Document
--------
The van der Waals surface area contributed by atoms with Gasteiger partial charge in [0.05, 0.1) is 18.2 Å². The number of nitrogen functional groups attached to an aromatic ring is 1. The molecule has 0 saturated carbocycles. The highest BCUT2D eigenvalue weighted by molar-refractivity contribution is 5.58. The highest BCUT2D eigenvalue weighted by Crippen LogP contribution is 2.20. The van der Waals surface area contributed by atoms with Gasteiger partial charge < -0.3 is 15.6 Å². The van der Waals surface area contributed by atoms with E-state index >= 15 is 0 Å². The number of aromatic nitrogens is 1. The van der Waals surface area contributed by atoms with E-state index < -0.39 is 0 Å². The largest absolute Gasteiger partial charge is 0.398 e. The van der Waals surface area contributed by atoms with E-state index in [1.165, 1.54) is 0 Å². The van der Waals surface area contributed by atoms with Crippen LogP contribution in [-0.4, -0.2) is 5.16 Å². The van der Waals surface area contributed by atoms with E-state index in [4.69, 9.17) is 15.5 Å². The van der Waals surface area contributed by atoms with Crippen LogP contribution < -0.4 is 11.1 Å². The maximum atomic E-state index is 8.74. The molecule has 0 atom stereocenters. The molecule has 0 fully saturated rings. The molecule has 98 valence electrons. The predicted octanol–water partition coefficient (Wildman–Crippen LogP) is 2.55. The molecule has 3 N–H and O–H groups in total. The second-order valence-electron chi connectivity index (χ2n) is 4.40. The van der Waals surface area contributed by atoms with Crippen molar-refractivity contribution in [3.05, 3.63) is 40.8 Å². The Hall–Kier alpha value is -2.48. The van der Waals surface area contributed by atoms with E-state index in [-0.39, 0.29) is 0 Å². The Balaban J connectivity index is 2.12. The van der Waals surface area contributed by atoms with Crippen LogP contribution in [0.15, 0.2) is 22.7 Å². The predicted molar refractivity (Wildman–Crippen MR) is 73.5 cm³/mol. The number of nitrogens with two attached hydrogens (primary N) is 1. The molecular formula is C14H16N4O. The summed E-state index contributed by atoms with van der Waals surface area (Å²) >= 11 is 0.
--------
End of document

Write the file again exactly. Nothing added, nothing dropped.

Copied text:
The van der Waals surface area contributed by atoms with Gasteiger partial charge in [0.05, 0.1) is 18.2 Å². The number of nitrogen functional groups attached to an aromatic ring is 1. The molecule has 0 saturated carbocycles. The highest BCUT2D eigenvalue weighted by molar-refractivity contribution is 5.58. The highest BCUT2D eigenvalue weighted by Crippen LogP contribution is 2.20. The van der Waals surface area contributed by atoms with Gasteiger partial charge < -0.3 is 15.6 Å². The van der Waals surface area contributed by atoms with E-state index >= 15 is 0 Å². The number of aromatic nitrogens is 1. The van der Waals surface area contributed by atoms with E-state index < -0.39 is 0 Å². The largest absolute Gasteiger partial charge is 0.398 e. The van der Waals surface area contributed by atoms with E-state index in [1.165, 1.54) is 0 Å². The van der Waals surface area contributed by atoms with Crippen LogP contribution in [-0.4, -0.2) is 5.16 Å². The van der Waals surface area contributed by atoms with E-state index in [4.69, 9.17) is 15.5 Å². The van der Waals surface area contributed by atoms with Crippen LogP contribution < -0.4 is 11.1 Å². The maximum atomic E-state index is 8.74. The molecule has 0 atom stereocenters. The molecule has 0 fully saturated rings. The molecule has 98 valence electrons. The predicted octanol–water partition coefficient (Wildman–Crippen LogP) is 2.55. The molecule has 3 N–H and O–H groups in total. The second-order valence-electron chi connectivity index (χ2n) is 4.40. The van der Waals surface area contributed by atoms with Crippen molar-refractivity contribution in [3.05, 3.63) is 40.8 Å². The Hall–Kier alpha value is -2.48. The van der Waals surface area contributed by atoms with E-state index in [-0.39, 0.29) is 0 Å². The Balaban J connectivity index is 2.12. The van der Waals surface area contributed by atoms with Crippen LogP contribution in [0.15, 0.2) is 22.7 Å². The predicted molar refractivity (Wildman–Crippen MR) is 73.5 cm³/mol. The number of nitrogens with two attached hydrogens (primary N) is 1. The molecular formula is C14H16N4O. The summed E-state index contributed by atoms with van der Waals surface area (Å²) >= 11 is 0.